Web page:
Every Tuesday during term time, you’ll find a small stall with a big vision operating downstairs in the ‘Market Square’ of Leeds University Union, selling fruit and veg on a ‘pay as you feel’ basis. You’d be forgiven for thinking the stall was just another external company offering freebies to students, such is its professional aesthetic, but it is in fact one of Leeds’ latest enterprise in the fight against food waste. The Gryphon sat down with Lara Whiteside, one of the many student volunteers running the stall, to discuss Re-vive’s inspiration, its goals, and its long term plans for students.
Re-vive was created in early 2018 within the social enterprise group Enactus Leeds. For those of you unfamiliar with the movement, Enactus is an international non-profit organisation which brings together student, academic and business leaders to improve the quality of life and standard of living for people in need around the world. At Leeds, Enactus has provided a platform for university students to create community development projects of all kinds, one in particular being the Re-vive food stall. The soul aim of the project, according to Lara, is to “reduce food waste in Leeds and provide students with affordable and healthy foods.”
“We believe that every step counts, however small it is. So, if at every stall we manage to educate at least one person, then that’s still a success. When it comes to sustainability, it is important to change the mindset; many people believe that, to achieve a sustainable lifestyle, many sacrifices must be made. However, we disagree. The environments we live in play such a major role in our development as humans and we believe that it is possible for people to grow, together, alongside the environment rather than simply by exploiting it.”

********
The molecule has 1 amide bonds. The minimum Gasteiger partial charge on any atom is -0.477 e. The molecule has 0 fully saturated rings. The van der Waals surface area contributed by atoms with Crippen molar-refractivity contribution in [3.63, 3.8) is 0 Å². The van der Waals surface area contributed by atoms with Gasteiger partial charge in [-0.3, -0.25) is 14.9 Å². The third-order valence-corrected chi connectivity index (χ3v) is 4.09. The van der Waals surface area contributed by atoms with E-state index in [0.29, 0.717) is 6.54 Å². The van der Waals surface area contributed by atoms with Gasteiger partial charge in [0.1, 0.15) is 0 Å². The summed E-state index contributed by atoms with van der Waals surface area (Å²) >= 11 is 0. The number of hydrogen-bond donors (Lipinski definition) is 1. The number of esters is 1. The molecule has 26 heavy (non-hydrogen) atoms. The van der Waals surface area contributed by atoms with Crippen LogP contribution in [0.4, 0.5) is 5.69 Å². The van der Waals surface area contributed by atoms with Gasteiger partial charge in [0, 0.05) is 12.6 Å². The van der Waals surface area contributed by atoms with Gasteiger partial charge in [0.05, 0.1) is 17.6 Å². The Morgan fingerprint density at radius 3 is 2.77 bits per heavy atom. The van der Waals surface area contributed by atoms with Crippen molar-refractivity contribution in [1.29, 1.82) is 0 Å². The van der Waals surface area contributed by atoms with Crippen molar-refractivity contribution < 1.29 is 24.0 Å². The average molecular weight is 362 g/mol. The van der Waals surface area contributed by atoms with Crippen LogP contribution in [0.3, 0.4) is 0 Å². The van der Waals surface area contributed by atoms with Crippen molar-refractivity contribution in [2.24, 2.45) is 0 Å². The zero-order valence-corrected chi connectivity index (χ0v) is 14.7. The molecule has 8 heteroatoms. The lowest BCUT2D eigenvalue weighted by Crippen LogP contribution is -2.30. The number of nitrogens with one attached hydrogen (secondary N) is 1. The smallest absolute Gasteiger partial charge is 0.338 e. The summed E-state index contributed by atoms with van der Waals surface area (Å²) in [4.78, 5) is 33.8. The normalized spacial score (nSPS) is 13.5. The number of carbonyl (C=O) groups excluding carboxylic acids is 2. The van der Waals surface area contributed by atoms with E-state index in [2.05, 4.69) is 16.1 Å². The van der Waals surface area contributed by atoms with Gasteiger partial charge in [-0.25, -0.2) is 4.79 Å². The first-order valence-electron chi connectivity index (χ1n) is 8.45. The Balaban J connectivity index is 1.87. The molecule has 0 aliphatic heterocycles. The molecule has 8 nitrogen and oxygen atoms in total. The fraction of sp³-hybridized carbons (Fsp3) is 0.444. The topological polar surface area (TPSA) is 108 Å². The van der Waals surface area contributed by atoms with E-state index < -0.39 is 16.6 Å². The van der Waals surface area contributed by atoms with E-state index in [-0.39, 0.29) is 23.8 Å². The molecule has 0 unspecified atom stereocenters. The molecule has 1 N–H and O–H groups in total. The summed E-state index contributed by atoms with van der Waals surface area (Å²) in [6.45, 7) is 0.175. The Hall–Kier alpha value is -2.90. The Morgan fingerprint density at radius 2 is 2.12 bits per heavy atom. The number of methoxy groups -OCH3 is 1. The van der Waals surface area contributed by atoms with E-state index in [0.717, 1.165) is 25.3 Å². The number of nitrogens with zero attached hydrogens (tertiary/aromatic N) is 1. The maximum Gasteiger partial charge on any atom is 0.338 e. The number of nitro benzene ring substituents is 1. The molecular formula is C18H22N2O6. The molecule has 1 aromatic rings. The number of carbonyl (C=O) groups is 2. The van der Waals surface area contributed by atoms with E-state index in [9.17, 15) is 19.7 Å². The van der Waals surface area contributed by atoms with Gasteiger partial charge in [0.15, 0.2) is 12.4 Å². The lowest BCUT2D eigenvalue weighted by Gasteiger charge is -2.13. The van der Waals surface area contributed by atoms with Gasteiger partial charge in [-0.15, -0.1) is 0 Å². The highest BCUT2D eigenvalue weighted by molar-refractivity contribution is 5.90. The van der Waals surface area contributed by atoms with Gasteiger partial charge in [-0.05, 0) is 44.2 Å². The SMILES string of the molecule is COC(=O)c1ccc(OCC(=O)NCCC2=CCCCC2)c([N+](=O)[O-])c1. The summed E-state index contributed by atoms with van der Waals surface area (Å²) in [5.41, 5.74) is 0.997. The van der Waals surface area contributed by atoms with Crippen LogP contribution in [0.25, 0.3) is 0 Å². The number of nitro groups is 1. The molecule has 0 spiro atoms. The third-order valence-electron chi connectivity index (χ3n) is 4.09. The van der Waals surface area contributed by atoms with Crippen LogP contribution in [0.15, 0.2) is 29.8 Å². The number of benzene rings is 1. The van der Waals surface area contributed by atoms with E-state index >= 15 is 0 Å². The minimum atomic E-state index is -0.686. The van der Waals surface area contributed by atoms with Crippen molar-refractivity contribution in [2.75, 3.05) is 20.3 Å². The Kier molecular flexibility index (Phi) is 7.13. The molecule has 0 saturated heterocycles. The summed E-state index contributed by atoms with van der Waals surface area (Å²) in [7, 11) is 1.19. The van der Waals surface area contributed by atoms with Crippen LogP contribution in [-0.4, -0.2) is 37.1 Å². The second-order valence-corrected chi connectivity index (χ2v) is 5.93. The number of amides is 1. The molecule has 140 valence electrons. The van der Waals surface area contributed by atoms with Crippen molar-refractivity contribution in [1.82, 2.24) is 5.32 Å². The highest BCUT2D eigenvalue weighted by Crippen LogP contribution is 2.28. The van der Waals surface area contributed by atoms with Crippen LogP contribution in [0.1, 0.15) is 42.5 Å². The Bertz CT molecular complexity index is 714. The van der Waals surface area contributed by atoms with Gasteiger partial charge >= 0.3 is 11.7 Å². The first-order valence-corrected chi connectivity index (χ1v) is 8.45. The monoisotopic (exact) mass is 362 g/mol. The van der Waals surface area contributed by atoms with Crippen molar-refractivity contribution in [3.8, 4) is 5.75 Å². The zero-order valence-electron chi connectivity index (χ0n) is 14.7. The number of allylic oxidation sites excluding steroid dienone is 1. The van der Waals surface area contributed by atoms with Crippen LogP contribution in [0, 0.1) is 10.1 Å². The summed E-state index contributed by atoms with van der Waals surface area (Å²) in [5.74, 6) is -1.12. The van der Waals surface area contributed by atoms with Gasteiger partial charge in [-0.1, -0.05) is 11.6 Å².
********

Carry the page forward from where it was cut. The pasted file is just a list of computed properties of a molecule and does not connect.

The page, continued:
This idea of togetherness and collaboration and community which Lara touches upon is the key to the Re-vive stall’s success. Discussing how the stall continues to maintain a consistent stock of fruit and veg, Lara explains “we have partnered up with The Real Junk Food Project as they are the biggest body in Leeds that is fighting against food waste. They provide us with food that otherwise would be thrown away and sent to the landfill.”
Running a stall in the madness of a busy LUU can have its benefits, but it also comes with its drawbacks. Although lunchtime at the Union brings crowds of students to the ‘Market Square’, these crowds tend to want something quick and efficient to fill their stomachs. For this reason, Lara admits that Re-vive’s biggest learning curve has been responding to the demands of a transient target audience. The main thing they’ve learnt? “Talking with customers! We have tailored our day of stall and the variety of foods based on feedback from the customers.”
“We believe that every step counts, however small it is. So, if at every stall we manage to educate at least one person, then that’s still a success.”